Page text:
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The Chicken Korma recipe that I've been making always seems to separate near the end of preparation. This ranges from small lumps forming too yellow water raising to the surface. I read through the advice at How do I prevent coconut milk from separating in Thai curry? and was careful to keep a low simmer.

The recipe is basically:

  1. Fry butter, onions & spices in stages
  2. Add cubed chicken breasts and let fry
  3. Add 1 cup tap water (perhaps the culprit?) and plain yogurt (not low fat) let fry
  4. Add 1 can 2% Condensed Milk reduce heat and simmer

I'm using a coated steel wok on a large element. For steps 1-3 I use just over medium heat and switch to medium-low, low for 4. After 2-3 minutes, the sauce starts to break.

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Try 1. adding the milk after the curry cools down or 2. Adding milk before adding salt

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    The first I can understand, but why would adding before salt help, if you're going to cook it long enough to break anyway? – Cascabel Jun 26 '15 at 1:19
  • I am not sure how it works, but when I make another dish with milk and salt (hot pongal), I have noticed that adding salt in the end after adding milk and other ingredients prevents the milk from curdling. – user36431 Jun 26 '15 at 1:59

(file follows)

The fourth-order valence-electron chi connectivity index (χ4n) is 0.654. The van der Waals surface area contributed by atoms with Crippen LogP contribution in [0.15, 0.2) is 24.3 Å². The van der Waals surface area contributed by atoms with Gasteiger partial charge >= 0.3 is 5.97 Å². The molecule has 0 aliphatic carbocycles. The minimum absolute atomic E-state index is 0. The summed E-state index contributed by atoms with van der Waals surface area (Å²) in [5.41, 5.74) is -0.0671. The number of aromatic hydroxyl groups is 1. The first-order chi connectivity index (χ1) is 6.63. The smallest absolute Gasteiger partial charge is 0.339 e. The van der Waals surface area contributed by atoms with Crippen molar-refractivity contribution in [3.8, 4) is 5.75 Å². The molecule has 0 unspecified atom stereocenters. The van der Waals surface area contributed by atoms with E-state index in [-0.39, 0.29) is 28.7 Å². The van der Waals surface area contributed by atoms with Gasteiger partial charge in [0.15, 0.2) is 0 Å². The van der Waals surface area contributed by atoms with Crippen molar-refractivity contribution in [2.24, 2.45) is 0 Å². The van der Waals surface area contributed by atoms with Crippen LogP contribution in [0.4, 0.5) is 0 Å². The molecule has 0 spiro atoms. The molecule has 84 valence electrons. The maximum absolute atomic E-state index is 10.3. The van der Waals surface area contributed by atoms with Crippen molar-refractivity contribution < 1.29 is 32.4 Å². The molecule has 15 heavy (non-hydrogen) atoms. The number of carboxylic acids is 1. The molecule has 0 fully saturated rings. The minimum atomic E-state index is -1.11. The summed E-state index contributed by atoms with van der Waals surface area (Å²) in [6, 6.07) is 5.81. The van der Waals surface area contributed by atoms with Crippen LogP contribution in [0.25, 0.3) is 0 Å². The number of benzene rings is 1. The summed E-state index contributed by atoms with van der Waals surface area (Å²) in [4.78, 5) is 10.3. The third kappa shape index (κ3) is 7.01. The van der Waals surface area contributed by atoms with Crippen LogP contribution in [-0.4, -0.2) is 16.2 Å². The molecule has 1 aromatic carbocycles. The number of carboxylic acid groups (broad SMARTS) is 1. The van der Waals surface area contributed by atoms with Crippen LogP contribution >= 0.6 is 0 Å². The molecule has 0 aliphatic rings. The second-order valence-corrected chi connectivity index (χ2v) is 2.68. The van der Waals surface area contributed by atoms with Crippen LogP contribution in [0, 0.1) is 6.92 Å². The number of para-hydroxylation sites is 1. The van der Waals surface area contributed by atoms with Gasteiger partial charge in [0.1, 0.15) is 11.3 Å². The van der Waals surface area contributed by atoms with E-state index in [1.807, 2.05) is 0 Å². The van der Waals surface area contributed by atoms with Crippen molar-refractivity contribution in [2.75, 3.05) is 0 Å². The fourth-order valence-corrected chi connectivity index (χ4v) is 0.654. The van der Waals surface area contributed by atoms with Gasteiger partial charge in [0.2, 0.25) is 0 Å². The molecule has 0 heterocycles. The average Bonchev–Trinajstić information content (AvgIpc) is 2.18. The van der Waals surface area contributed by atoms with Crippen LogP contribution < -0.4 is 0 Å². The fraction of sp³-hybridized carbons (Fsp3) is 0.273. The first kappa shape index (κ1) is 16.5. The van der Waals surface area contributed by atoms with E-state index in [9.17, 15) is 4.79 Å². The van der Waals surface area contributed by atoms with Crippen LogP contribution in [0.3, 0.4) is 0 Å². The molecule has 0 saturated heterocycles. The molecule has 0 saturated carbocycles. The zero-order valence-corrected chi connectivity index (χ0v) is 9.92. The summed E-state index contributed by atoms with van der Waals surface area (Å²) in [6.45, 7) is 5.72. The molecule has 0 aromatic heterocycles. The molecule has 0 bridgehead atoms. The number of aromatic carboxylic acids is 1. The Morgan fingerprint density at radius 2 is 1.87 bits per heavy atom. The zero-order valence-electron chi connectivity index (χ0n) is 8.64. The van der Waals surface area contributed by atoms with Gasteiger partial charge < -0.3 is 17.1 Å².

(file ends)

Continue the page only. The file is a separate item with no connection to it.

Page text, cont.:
• You can also try adding a teaspoon of any starchy substance like corn flour or rice flour. It won't change the flavour or consistency, and the milk/yogurt is less likely to curdle. – user36431 Jun 26 '15 at 5:21
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I really the dont think its milk or yogurt more like its the butter separating out. When you've added all the spices it should look more like a thick paste. Then once your done searing the chicken you add the liquids to make the sauce.

Every time I get lil heavy handed with the oil I'll notice towards the end it'll separate out some. Not a big deal you can always skim it off the top?

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I discovered that 2% Evaporated Milk isn't the default (this is all that my local store stocks most of the time). When I made the curry with regular fat (not skimmed?) Evaporated Milk, almost no separation occurred.

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